Saudi intellectuals and religious experts began talks yesterday aimed at identifying the causes of religious extremism in the kingdom that has been rocked by a spate of deadly militant attacks.
The meeting is seen as an attempt by the kingdom to deal with the roots of the recent violence which has killed at least 50 people and which is believed to be linked to Saudi-born Osama bin Laden's Al Qaida network.
"Our national dialogue is a way to return to our development track," said Sheikh Saleh bin Abdul Rahman Al Hassein, head of the five-day conference entitled Exaggeration and Moderation: A Methodological Comprehensive Vision.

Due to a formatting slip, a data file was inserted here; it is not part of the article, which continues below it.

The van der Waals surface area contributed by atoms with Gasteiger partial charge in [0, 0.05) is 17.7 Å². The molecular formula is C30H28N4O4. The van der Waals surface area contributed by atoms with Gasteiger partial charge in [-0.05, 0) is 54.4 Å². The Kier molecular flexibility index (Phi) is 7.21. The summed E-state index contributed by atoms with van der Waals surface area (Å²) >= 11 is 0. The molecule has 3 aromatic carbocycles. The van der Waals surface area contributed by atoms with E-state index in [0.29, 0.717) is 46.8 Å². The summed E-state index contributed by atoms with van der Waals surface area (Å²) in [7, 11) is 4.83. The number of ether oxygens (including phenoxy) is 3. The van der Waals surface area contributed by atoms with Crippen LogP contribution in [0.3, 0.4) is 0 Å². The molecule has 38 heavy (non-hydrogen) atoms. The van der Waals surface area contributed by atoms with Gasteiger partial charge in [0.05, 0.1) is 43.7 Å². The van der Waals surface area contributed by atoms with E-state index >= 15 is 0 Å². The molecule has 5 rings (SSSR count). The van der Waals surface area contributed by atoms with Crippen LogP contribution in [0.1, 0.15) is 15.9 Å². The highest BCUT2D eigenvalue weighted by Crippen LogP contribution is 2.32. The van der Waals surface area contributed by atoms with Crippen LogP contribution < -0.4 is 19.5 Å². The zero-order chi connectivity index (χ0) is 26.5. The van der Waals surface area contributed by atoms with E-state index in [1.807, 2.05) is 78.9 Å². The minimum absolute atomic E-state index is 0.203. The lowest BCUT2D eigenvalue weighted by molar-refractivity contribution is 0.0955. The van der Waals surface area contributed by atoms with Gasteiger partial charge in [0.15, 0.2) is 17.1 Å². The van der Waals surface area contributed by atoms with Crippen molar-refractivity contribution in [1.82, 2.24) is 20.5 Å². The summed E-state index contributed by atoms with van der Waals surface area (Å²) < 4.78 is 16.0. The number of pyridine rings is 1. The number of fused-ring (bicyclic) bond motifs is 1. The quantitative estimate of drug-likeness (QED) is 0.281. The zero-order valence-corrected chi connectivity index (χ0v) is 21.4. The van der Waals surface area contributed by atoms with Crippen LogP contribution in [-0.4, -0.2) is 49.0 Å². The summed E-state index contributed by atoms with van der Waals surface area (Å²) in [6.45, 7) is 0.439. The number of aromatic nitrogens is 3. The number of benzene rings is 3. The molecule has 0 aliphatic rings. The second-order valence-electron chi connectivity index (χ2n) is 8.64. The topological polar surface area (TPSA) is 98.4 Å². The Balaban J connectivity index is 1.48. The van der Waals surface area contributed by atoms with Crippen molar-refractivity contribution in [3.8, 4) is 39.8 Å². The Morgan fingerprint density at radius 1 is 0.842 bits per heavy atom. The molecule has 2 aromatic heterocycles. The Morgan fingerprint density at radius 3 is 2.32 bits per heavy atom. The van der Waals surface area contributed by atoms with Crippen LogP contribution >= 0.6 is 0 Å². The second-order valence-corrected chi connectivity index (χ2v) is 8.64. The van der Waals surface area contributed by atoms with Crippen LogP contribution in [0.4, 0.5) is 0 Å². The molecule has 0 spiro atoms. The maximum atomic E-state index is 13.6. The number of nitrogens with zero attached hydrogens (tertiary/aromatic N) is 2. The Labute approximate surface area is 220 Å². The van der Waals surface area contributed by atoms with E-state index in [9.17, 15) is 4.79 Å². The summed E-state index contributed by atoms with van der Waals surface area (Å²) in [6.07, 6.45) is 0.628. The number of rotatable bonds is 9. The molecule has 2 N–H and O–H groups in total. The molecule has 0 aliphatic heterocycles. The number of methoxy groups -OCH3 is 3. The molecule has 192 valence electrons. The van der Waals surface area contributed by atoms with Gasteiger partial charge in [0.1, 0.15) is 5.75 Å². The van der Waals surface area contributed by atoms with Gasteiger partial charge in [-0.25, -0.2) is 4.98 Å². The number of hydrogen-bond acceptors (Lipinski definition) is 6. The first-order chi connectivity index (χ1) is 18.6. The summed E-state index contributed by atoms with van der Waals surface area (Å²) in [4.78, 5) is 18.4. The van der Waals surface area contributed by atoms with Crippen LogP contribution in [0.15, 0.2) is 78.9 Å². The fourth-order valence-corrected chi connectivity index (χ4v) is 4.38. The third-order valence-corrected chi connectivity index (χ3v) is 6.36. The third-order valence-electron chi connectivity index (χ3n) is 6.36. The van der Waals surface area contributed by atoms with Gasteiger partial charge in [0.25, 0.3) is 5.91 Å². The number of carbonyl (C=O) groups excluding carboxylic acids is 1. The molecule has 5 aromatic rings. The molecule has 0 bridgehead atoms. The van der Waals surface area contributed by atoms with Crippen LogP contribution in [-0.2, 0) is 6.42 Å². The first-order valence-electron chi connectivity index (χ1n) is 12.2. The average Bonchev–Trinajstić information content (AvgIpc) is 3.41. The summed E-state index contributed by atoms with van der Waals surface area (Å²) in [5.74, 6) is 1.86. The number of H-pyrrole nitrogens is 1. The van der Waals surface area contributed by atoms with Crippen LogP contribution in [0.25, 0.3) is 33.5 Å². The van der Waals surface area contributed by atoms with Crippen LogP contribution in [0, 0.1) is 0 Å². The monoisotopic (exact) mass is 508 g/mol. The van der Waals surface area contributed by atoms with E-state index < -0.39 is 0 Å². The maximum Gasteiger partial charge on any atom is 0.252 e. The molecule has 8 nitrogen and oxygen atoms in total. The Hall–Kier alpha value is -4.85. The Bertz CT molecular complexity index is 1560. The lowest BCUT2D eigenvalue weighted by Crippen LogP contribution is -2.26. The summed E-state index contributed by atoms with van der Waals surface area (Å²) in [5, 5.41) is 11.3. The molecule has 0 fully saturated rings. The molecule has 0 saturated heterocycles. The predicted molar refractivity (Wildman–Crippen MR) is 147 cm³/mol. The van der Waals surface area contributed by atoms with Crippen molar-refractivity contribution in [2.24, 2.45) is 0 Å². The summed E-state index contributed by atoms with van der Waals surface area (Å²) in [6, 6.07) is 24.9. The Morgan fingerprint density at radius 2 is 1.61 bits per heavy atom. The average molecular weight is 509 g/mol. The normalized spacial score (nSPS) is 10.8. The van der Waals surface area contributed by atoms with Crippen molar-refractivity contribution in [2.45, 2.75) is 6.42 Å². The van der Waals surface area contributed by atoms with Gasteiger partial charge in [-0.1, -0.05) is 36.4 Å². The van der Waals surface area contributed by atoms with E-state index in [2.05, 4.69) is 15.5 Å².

The forum, organised by the King Abdul Aziz Centre for National Dialogue, will examine 15 academic papers discussing "the characteristics of the extremist personality, the problem of (Islamist) exaggeration and Saudi media," the statement said.
The meeting, in Makkah, includes 10 women among the more than 60 academics and pundits.
Meanwhile the official Saudi Press Agency said the authorities had arrested more than 4,000 people and seized large quantities of weapons and drugs in Najran province along the border with Yemen.